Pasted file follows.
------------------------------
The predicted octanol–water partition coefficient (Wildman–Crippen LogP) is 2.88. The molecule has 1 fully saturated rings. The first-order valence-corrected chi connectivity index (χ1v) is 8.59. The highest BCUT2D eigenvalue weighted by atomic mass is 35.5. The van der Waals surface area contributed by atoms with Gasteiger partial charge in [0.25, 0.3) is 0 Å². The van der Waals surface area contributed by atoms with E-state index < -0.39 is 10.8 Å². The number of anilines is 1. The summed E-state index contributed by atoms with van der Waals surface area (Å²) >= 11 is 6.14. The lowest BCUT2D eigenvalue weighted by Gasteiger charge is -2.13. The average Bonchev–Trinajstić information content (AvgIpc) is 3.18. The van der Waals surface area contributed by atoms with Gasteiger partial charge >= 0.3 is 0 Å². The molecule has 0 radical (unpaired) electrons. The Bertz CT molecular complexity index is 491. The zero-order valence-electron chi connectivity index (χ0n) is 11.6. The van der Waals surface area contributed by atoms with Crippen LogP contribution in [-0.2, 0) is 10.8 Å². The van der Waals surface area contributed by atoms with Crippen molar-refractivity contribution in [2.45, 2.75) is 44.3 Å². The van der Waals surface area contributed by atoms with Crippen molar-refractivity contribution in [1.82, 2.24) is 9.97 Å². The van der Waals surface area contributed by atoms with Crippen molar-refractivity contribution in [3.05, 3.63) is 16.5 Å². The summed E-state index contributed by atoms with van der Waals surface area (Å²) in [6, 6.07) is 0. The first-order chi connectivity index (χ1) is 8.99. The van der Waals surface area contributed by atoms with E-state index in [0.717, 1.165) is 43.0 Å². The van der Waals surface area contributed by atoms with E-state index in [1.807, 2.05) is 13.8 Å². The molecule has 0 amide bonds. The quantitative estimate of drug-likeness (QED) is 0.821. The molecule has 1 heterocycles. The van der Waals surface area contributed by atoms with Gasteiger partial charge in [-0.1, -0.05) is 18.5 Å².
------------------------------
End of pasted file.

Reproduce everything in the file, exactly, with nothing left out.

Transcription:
The predicted octanol–water partition coefficient (Wildman–Crippen LogP) is 2.88. The molecule has 1 fully saturated rings. The first-order valence-corrected chi connectivity index (χ1v) is 8.59. The highest BCUT2D eigenvalue weighted by atomic mass is 35.5. The van der Waals surface area contributed by atoms with Gasteiger partial charge in [0.25, 0.3) is 0 Å². The van der Waals surface area contributed by atoms with E-state index < -0.39 is 10.8 Å². The number of anilines is 1. The summed E-state index contributed by atoms with van der Waals surface area (Å²) >= 11 is 6.14. The lowest BCUT2D eigenvalue weighted by Gasteiger charge is -2.13. The average Bonchev–Trinajstić information content (AvgIpc) is 3.18. The van der Waals surface area contributed by atoms with Gasteiger partial charge >= 0.3 is 0 Å². The molecule has 0 radical (unpaired) electrons. The Bertz CT molecular complexity index is 491. The zero-order valence-electron chi connectivity index (χ0n) is 11.6. The van der Waals surface area contributed by atoms with Crippen LogP contribution in [-0.2, 0) is 10.8 Å². The van der Waals surface area contributed by atoms with Crippen molar-refractivity contribution in [2.45, 2.75) is 44.3 Å². The van der Waals surface area contributed by atoms with Crippen molar-refractivity contribution in [1.82, 2.24) is 9.97 Å². The van der Waals surface area contributed by atoms with Crippen molar-refractivity contribution in [3.05, 3.63) is 16.5 Å². The summed E-state index contributed by atoms with van der Waals surface area (Å²) in [6, 6.07) is 0. The first-order chi connectivity index (χ1) is 8.99. The van der Waals surface area contributed by atoms with E-state index in [0.717, 1.165) is 43.0 Å². The van der Waals surface area contributed by atoms with E-state index in [1.807, 2.05) is 13.8 Å². The molecule has 0 amide bonds. The quantitative estimate of drug-likeness (QED) is 0.821. The molecule has 1 heterocycles. The van der Waals surface area contributed by atoms with Gasteiger partial charge in [-0.1, -0.05) is 18.5 Å².